It's good to set big goals, but make sure your employees have the tools and resources to achieve them. Striving for unattainable goals is a great way to discourage and demotivate employees if they don't meet them, so make sure they set goals that challenge them without breaking them.
Goals should align with overall team and company goals – help your team understand them, so they can then set goals that make sense for everyone. Remember, you must there to initiate and support the process, but ultimately they should have the freedom to engage in the initiatives they feel are relevant.
Each goal should be achievable within a measured time frame. Time constraints can boost performance because they create a sense of urgency. Too much time, however, can slow performance, just as too little time can lead to burnout! Help your employees set a fair and realistic time frame for achieving their goals.
The SMART method is a proven approach that works particularly well for aligning employee goals with organizational priorities. Just make sure your employees don’t "set and forget" their goals until the next annual review! And, speaking of…
How Often Should Managers and Employees Discuss Goals?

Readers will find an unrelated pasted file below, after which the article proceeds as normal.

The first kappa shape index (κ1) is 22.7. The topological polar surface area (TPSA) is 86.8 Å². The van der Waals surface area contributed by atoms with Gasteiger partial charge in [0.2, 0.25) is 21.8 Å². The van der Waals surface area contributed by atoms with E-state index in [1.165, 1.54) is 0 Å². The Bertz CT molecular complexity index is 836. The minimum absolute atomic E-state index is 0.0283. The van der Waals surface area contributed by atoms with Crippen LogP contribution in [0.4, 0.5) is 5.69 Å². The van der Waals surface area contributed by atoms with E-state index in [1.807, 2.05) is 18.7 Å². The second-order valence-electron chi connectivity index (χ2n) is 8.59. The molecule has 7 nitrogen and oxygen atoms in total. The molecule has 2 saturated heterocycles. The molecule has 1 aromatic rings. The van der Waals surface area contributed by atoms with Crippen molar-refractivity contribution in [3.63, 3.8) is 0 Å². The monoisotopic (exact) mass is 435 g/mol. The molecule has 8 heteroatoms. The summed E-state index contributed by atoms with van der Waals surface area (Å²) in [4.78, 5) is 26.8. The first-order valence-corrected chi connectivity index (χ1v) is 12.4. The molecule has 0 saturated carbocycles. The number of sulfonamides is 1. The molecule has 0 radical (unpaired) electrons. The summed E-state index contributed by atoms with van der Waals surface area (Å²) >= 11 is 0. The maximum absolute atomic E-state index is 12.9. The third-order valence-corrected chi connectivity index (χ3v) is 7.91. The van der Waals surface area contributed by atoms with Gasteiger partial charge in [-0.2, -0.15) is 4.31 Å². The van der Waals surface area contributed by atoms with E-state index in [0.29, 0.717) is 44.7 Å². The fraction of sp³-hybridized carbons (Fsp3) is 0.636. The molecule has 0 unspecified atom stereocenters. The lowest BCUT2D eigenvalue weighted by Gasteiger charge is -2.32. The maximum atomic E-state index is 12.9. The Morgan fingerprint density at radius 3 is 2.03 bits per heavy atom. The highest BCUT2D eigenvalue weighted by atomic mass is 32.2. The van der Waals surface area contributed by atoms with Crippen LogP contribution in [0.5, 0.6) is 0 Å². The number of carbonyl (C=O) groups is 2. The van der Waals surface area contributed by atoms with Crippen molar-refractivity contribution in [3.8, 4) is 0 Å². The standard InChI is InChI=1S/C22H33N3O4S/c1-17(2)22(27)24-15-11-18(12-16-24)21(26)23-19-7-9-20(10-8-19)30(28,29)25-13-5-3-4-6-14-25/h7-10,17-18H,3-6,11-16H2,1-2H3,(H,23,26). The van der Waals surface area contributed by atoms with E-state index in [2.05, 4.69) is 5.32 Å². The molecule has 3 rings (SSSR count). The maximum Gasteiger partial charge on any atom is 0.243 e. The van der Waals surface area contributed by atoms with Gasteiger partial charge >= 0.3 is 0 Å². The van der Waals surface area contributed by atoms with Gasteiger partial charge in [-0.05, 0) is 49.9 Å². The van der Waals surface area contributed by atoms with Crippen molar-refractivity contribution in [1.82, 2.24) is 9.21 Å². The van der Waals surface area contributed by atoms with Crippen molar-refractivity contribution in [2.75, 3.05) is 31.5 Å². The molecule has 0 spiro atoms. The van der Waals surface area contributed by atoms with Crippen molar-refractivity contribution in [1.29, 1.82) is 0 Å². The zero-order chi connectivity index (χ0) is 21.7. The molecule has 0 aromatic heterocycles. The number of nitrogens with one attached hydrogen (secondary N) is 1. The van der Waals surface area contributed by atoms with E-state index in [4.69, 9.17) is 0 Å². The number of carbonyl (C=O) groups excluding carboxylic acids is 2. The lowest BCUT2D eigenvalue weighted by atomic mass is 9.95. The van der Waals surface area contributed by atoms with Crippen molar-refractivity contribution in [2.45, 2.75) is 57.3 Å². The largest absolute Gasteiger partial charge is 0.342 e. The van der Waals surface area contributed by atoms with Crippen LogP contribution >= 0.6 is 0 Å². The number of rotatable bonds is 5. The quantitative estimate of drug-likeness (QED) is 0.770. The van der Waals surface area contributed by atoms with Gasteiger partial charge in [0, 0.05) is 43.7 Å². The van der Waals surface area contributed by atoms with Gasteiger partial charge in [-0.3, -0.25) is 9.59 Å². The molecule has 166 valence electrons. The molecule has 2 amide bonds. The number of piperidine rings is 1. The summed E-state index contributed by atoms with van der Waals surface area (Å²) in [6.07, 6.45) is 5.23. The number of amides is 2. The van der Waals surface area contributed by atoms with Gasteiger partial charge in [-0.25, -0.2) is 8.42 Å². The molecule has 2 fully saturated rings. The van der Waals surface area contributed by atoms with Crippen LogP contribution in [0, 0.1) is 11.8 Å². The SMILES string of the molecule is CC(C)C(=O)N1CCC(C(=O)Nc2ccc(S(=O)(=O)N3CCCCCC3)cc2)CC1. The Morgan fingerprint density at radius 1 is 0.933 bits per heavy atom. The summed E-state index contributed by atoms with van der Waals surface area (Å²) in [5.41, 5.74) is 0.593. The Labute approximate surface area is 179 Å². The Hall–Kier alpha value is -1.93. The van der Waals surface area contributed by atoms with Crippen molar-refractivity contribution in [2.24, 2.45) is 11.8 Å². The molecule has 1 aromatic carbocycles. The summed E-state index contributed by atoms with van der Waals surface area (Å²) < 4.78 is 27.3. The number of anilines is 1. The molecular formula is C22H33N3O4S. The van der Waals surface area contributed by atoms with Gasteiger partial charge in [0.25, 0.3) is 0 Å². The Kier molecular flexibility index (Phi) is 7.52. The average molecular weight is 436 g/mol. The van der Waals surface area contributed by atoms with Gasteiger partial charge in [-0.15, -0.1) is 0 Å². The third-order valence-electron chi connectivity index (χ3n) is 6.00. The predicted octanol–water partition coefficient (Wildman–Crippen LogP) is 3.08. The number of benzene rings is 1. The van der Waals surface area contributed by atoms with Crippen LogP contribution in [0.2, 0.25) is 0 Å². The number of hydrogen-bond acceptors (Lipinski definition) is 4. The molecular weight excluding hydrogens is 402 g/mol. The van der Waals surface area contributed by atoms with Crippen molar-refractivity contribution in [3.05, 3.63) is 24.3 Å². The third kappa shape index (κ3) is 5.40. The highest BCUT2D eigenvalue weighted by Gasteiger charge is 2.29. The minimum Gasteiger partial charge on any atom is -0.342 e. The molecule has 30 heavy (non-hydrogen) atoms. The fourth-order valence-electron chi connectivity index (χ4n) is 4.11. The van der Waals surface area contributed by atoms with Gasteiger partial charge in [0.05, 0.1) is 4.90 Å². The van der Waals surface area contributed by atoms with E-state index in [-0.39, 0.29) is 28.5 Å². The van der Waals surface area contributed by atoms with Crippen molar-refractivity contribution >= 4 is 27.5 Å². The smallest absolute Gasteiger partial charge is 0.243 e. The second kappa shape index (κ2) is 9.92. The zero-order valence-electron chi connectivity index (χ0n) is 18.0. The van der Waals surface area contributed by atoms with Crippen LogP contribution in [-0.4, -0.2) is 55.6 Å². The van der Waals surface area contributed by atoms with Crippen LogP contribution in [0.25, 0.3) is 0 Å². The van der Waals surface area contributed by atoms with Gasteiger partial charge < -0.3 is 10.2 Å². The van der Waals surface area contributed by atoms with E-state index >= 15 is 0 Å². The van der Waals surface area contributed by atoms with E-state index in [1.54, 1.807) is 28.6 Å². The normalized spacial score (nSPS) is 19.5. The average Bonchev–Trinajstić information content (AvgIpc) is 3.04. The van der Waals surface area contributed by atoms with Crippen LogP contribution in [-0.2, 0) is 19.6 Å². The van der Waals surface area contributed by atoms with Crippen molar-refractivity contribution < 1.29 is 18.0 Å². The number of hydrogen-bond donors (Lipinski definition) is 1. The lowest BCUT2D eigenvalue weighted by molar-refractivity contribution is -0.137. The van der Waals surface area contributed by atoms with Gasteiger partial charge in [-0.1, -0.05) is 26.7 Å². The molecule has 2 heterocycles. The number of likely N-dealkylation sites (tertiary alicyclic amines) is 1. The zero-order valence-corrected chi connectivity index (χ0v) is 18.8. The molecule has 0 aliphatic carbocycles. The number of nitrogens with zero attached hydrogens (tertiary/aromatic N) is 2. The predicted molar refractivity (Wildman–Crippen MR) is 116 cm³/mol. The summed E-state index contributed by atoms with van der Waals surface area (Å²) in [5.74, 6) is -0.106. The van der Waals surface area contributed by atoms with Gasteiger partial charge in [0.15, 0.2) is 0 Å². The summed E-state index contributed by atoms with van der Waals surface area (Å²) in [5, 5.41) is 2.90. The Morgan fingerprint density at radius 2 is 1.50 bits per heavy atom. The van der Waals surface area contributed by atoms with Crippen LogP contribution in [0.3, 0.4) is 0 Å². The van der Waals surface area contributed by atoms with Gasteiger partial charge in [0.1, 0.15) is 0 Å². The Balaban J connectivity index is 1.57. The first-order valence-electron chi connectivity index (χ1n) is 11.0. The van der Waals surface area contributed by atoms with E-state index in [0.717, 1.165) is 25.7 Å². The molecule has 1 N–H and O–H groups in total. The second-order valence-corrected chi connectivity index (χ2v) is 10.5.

Organizational goals should be a routine topic. Consistently link organizational goals to your team's daily work to ensure that everyone is aligned with the company's mission and nobody’s performance is going off-track. But it's important to talk to each of your employees regularly about their individual goals. How regularly, you ask?
- During goal setting meetings: Most companies set goals at annual or quarterly meetings. These are good opportunities to look at past performance, and then look ahead to the next quarter or year to identify growth opportunities.
- During regular check-ins: Meet regularly with your employees to review progress toward goals – and to intervene before it's too late if someone is struggling. These meetings allow you to discuss any obstacles that might be preventing them from achieving their goals.
- When priorities change: Sometimes, company or team priorities change due to new business needs, changing markets, or other types of changes. Help your employees adjust their existing goals or set new goals that better align with the new direction.
- When goals are achieved! Once your team has achieved its goals, it's time to set new goals. Sit down with your employees and, together, set new performance goals that will help them continue to grow.
Now you know the importance of goal setting in an organization! From increasing engagement to increasing retention, there are many benefits to start prioritizing employee goal setting. But the most important one is that by setting goals, you are showing your employees that you care about their development and that you are keen to help them advance their careers! What are you waiting for... ?